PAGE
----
National Geographic : 1924 Jul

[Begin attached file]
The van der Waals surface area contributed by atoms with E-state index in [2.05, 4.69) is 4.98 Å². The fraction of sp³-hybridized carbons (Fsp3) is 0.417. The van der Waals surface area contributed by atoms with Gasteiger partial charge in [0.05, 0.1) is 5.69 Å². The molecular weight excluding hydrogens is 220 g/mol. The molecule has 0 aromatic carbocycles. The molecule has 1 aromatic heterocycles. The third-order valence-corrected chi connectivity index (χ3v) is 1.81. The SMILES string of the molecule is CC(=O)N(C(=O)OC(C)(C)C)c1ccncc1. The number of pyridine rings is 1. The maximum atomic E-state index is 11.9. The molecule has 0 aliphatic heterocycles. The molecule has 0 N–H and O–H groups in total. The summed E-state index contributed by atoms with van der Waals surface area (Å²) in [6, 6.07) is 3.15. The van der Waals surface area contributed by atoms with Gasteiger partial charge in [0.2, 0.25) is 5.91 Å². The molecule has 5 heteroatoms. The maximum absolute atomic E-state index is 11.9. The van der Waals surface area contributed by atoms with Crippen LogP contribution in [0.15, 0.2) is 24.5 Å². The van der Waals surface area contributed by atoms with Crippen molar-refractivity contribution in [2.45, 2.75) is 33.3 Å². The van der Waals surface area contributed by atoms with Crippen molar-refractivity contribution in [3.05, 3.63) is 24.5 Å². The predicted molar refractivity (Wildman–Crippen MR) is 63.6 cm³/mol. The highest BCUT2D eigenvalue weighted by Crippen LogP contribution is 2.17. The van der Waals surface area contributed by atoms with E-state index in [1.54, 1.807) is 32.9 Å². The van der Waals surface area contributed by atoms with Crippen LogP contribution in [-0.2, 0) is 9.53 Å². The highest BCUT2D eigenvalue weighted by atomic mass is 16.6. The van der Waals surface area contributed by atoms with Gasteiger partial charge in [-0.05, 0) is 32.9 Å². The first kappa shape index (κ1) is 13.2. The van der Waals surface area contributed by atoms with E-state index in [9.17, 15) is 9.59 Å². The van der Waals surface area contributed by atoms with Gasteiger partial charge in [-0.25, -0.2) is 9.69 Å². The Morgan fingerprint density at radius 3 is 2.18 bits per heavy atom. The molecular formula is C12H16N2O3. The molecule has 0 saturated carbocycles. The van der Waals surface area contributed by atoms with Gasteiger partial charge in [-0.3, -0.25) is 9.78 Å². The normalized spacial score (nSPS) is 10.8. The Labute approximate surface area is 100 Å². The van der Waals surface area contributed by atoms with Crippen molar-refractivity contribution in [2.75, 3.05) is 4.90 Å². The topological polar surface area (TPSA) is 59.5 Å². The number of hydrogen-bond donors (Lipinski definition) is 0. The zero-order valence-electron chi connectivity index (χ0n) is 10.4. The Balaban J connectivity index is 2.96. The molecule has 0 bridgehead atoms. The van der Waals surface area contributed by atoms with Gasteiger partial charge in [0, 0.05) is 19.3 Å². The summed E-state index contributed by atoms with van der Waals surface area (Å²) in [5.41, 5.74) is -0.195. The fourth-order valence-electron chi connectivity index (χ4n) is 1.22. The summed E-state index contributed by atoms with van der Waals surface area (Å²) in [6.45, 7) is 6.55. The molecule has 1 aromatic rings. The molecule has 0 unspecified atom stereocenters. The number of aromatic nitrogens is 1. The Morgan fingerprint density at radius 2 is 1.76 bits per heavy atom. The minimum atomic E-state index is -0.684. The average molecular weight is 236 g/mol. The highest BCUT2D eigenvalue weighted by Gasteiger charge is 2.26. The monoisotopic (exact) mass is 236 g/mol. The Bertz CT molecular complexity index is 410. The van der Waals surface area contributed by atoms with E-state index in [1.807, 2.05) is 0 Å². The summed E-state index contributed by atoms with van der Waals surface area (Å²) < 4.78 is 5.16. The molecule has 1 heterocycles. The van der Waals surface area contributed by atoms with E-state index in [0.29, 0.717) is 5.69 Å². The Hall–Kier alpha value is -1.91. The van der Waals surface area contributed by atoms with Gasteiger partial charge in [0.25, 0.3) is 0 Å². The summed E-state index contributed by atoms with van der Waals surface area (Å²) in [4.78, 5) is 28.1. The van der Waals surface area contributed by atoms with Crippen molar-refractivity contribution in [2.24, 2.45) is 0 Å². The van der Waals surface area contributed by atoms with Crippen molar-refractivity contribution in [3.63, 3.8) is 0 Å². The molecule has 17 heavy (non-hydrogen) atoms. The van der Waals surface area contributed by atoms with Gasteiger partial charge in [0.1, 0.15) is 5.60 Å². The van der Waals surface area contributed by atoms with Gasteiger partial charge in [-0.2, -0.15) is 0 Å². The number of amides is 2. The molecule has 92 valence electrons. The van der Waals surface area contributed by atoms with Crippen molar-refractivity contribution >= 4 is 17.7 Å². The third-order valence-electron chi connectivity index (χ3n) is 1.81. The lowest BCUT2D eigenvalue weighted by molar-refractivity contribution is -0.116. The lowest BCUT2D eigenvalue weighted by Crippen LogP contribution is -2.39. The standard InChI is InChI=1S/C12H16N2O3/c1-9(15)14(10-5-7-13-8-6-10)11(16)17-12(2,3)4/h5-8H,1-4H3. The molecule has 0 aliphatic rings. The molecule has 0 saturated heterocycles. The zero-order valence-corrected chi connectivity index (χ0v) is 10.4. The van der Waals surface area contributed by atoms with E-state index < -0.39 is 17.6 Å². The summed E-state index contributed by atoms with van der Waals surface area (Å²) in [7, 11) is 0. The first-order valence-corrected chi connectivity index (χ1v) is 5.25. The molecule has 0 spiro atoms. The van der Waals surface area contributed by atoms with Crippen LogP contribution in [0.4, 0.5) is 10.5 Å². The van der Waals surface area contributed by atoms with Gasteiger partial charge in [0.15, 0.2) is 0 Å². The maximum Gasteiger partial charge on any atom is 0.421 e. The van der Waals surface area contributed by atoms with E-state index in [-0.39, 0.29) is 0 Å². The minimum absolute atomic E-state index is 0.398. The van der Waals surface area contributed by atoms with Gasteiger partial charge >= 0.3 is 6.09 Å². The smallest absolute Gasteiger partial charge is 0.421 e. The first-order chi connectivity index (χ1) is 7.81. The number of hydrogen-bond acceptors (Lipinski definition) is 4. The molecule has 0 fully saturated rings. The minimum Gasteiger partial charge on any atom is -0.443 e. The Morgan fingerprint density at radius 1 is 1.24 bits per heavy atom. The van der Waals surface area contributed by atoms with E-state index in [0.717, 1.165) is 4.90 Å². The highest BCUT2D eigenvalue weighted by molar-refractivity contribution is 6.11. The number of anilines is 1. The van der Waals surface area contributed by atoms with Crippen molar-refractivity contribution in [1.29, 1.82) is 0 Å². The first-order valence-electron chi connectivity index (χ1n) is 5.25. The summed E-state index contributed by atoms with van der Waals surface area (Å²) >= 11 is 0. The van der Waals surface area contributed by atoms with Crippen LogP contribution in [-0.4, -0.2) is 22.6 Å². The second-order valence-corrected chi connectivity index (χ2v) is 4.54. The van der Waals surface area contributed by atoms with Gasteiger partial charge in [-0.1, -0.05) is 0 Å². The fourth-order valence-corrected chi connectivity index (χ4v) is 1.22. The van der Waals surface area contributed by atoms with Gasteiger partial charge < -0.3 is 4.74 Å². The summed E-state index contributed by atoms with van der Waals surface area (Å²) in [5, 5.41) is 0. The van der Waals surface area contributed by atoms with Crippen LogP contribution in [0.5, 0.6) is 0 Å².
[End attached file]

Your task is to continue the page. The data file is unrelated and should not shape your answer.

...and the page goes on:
THE NON-STOP FLIGHT ACROSS AMERICA to various studios to get into the pictures and meet the celebrities. Both Kelly and I expected to get some leave in California, I for a honeymoon and Kelly to rest up, but we received orders to fly the T-2 back across the con tinent, stopping for demonstration of the plane en route, and arrive in Washington before June I. We started back without delay, arriving in Washington in time for the Shriners' Convention, where the T-2 was placed on exhibition. THE PLANE IS PLACED IN THE SMITH SONIAN INSTITUTION This finished the important flights of the T-2. It is now reposing in the Smith sonian Institution at Washington, where it belongs. It did its work in excellent shape and deserves a good rest. We think of the T-2 as a living object, which came through the tight places with honor, rather than as an inanimate thing of metal and wood. During the course of our flights with the T-2 Lieutenant Kelly and I flew a total of five and one-half complete nights, the great majority of which time was in total darkness, either without moonlight or during periods of cloud and storm. On our first transcontinental flight we passed through parts of six States at night and spent 12'2 hours in darkness. During the second trip, the one from east to west, we passed through parts of seven States at night and were in darkness for 13/2 hours. On both of these transcontinental non stop flights we encountered storms and rain at night. This was the condition that we most dreaded. No one had flown at night across country under storm condi tions, and we did not know whether a pilot could handle the unknown difficul ties which might arise. The general public marvels at our speed in crossing the continent without landing, and at the fact of being able to fly in darkness, in bad weather, and for such a long period of time without rest; but the experienced pilots of the Army Air Serv ice give us most credit for flying through those long nights and coming out of the darkness in the morning directly on our course. Kelly and I take most pride in that feat of navigation. We drew a line across the continent on the map and followed it at night and dur ing the day, with our compass the main reliance a large part of the time. We fol lowed no railroad or established air or mail route and kept our course and exact location throughout, except when high elevations forced us temporarily to deflect from this line. Two "Round the World" flights are now in progress and other noteworthy flights will be made, but it will probably be a considerable time before such a heavily loaded airplane will continuously fly at its ceiling for such a long period of time over rough and rugged elevations and encounter such long periods of dark ness and bad weather. Most long flights are merely a succes sion of comparatively short trips of a few hours' duration, each one a unit in itself. The pilot has opportunity to rest, repair his plane, and pick his weather, and flies without excessive load or weight. Both Kelly and I, in addition to the long non stop flights, crossed the continent four times by airplane in easy stages within the same year, and there was little effort in connection with the trips; but the non stop flights were considerably more diffi cult. We feel grateful for the opportunity to attempt the task and very much pleased that by successfully accomplishing our work we fulfilled the trust imposed in us. We made our own decisions, personally developed and oversaw all preparations, and are proud of the fact that the final result showed that the work had been well planned. INDEX FOR JANUARY-JUNE, 1924, VOLUME READY Index for Volume XLV (January-June, 1924,) of the National Geographic Magazine will be mailed to members upon request.